Theory Embodied in Instrument Design
The electric machine evolved out of the air pump at the turn of the eighteenth century. When a glass air pump receiver was rubbed, it glowed within, it attracted and repulsed small bits of string, depending on how much air was left in the receiver. These phenomena were ascribed to electrical matter ecited by the rubbing and pushed inside or outside the glass by air pressure. Consequently, the first electric machines were designed with hollow glass spheres or cylinders rubbed by a cushion. After scholars discovered that air pressure had no role in electrical attraction or repulsion, the fragile, hollow spheres were replaced with solid glass plates.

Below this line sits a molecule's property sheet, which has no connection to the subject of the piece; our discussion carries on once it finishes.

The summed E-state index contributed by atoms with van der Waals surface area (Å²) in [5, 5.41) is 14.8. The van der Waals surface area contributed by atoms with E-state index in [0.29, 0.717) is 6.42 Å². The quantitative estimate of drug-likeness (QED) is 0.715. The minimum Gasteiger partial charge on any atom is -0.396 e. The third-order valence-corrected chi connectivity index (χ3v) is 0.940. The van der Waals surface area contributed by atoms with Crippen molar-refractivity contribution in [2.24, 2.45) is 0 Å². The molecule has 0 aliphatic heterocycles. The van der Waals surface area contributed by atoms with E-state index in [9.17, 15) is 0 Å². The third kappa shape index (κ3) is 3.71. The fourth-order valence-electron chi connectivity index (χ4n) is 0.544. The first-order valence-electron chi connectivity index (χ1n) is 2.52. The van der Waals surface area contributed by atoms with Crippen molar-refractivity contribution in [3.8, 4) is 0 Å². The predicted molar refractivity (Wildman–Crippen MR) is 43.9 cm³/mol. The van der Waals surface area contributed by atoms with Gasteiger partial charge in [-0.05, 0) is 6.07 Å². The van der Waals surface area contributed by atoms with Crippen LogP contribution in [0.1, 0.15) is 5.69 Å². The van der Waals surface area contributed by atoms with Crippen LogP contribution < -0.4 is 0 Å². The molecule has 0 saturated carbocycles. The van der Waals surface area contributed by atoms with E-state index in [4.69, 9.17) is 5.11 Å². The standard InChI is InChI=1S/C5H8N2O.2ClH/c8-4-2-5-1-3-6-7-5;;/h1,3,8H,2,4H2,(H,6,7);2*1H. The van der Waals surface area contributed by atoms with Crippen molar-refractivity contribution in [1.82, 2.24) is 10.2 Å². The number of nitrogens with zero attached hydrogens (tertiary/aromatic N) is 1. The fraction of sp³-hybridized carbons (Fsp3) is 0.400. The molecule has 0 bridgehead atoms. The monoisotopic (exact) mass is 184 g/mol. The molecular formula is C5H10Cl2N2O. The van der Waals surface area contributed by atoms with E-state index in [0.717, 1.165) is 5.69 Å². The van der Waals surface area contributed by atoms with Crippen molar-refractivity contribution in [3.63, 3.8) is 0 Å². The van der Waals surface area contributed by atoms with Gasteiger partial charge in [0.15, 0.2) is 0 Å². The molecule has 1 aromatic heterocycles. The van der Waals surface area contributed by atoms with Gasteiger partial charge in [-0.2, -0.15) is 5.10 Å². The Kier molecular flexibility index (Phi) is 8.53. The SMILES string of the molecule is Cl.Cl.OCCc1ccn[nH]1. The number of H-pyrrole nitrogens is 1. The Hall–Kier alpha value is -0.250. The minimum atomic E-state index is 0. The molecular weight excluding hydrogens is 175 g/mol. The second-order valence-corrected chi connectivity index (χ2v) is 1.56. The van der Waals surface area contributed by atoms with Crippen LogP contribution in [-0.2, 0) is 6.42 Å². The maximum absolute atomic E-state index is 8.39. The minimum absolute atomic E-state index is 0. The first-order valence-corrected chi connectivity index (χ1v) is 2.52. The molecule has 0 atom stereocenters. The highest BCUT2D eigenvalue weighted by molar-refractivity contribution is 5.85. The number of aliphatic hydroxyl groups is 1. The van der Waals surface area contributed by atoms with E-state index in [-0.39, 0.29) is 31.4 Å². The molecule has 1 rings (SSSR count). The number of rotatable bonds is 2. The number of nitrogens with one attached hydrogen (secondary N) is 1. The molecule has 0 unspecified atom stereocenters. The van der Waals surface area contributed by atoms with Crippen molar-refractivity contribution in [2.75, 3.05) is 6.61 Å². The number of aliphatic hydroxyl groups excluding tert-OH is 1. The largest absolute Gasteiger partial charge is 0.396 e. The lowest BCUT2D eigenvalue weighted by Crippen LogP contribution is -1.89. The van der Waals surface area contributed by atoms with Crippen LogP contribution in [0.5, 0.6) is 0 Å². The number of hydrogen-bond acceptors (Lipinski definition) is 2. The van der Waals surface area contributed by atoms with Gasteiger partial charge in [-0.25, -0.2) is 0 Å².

Instruments can be theory-laden.
- (From the information plate by the Globe Electric Machine at the Collection of Historical Scientific Instruments at Harvard)↵